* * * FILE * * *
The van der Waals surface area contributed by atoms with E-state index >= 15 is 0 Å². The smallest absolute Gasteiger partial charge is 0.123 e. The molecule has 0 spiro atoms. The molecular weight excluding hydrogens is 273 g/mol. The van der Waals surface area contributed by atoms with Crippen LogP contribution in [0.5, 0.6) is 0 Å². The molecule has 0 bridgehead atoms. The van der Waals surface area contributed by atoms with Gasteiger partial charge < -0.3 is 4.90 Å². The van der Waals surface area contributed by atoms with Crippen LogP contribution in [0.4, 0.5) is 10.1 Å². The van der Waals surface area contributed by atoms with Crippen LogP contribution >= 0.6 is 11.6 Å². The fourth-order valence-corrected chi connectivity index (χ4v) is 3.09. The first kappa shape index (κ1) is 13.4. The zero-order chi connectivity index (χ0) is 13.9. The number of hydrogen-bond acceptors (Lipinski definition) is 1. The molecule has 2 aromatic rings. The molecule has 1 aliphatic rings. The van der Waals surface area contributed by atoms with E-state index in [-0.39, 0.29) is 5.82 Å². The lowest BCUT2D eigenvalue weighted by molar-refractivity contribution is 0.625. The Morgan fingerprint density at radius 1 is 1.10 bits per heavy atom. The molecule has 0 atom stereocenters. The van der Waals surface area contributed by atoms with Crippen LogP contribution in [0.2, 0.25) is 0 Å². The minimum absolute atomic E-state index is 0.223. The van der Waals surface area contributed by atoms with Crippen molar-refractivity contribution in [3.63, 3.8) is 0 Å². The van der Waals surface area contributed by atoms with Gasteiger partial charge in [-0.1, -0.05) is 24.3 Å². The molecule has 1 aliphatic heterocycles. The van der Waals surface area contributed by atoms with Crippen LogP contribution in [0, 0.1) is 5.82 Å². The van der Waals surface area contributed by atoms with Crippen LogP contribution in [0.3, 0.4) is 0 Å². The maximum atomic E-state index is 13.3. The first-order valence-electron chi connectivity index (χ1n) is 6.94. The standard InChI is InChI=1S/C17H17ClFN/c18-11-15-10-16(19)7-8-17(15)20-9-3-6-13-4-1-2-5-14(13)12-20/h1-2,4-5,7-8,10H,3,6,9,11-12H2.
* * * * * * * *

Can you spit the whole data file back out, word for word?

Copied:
The van der Waals surface area contributed by atoms with E-state index >= 15 is 0 Å². The smallest absolute Gasteiger partial charge is 0.123 e. The molecule has 0 spiro atoms. The molecular weight excluding hydrogens is 273 g/mol. The van der Waals surface area contributed by atoms with Crippen LogP contribution in [0.5, 0.6) is 0 Å². The molecule has 0 bridgehead atoms. The van der Waals surface area contributed by atoms with Gasteiger partial charge < -0.3 is 4.90 Å². The van der Waals surface area contributed by atoms with Crippen LogP contribution in [0.4, 0.5) is 10.1 Å². The van der Waals surface area contributed by atoms with Crippen LogP contribution >= 0.6 is 11.6 Å². The fourth-order valence-corrected chi connectivity index (χ4v) is 3.09. The first kappa shape index (κ1) is 13.4. The zero-order chi connectivity index (χ0) is 13.9. The number of hydrogen-bond acceptors (Lipinski definition) is 1. The molecule has 2 aromatic rings. The molecule has 1 aliphatic rings. The van der Waals surface area contributed by atoms with E-state index in [-0.39, 0.29) is 5.82 Å². The lowest BCUT2D eigenvalue weighted by molar-refractivity contribution is 0.625. The Morgan fingerprint density at radius 1 is 1.10 bits per heavy atom. The molecule has 0 atom stereocenters. The van der Waals surface area contributed by atoms with Crippen LogP contribution in [0.2, 0.25) is 0 Å². The minimum absolute atomic E-state index is 0.223. The van der Waals surface area contributed by atoms with Crippen molar-refractivity contribution in [3.63, 3.8) is 0 Å². The van der Waals surface area contributed by atoms with Gasteiger partial charge in [-0.1, -0.05) is 24.3 Å². The molecule has 1 aliphatic heterocycles. The van der Waals surface area contributed by atoms with Crippen LogP contribution in [0, 0.1) is 5.82 Å². The van der Waals surface area contributed by atoms with Crippen LogP contribution in [0.3, 0.4) is 0 Å². The maximum atomic E-state index is 13.3. The first-order valence-electron chi connectivity index (χ1n) is 6.94. The standard InChI is InChI=1S/C17H17ClFN/c18-11-15-10-16(19)7-8-17(15)20-9-3-6-13-4-1-2-5-14(13)12-20/h1-2,4-5,7-8,10H,3,6,9,11-12H2.